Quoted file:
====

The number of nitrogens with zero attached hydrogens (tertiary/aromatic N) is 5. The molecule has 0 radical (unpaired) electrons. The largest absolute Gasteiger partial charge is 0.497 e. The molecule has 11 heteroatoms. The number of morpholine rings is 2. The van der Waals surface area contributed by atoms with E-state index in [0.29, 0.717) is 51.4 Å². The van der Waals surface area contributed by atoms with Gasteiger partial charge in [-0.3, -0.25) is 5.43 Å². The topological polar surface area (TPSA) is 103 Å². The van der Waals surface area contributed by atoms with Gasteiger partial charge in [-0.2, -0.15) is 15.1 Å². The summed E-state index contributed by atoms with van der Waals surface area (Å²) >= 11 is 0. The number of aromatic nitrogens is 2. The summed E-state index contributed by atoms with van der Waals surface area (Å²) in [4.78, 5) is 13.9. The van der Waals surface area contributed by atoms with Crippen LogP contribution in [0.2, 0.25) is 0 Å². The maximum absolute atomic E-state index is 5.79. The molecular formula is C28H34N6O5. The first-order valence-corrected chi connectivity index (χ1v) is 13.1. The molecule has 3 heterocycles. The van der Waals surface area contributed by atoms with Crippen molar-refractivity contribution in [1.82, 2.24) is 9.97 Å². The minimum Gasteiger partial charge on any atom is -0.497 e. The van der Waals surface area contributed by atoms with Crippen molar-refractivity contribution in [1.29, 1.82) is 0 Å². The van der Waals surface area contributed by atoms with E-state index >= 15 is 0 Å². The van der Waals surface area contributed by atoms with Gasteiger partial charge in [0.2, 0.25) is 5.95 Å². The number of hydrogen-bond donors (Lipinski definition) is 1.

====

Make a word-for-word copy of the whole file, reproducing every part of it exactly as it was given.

The number of nitrogens with zero attached hydrogens (tertiary/aromatic N) is 5. The molecule has 0 radical (unpaired) electrons. The largest absolute Gasteiger partial charge is 0.497 e. The molecule has 11 heteroatoms. The number of morpholine rings is 2. The van der Waals surface area contributed by atoms with E-state index in [0.29, 0.717) is 51.4 Å². The van der Waals surface area contributed by atoms with Gasteiger partial charge in [-0.3, -0.25) is 5.43 Å². The topological polar surface area (TPSA) is 103 Å². The van der Waals surface area contributed by atoms with Gasteiger partial charge in [-0.2, -0.15) is 15.1 Å². The summed E-state index contributed by atoms with van der Waals surface area (Å²) >= 11 is 0. The number of aromatic nitrogens is 2. The summed E-state index contributed by atoms with van der Waals surface area (Å²) in [4.78, 5) is 13.9. The van der Waals surface area contributed by atoms with Crippen LogP contribution in [0.2, 0.25) is 0 Å². The maximum absolute atomic E-state index is 5.79. The molecular formula is C28H34N6O5. The first-order valence-corrected chi connectivity index (χ1v) is 13.1. The molecule has 3 heterocycles. The van der Waals surface area contributed by atoms with Crippen molar-refractivity contribution in [1.82, 2.24) is 9.97 Å². The minimum Gasteiger partial charge on any atom is -0.497 e. The van der Waals surface area contributed by atoms with Crippen molar-refractivity contribution in [1.29, 1.82) is 0 Å². The van der Waals surface area contributed by atoms with E-state index >= 15 is 0 Å². The van der Waals surface area contributed by atoms with Gasteiger partial charge in [0.2, 0.25) is 5.95 Å². The number of hydrogen-bond donors (Lipinski definition) is 1.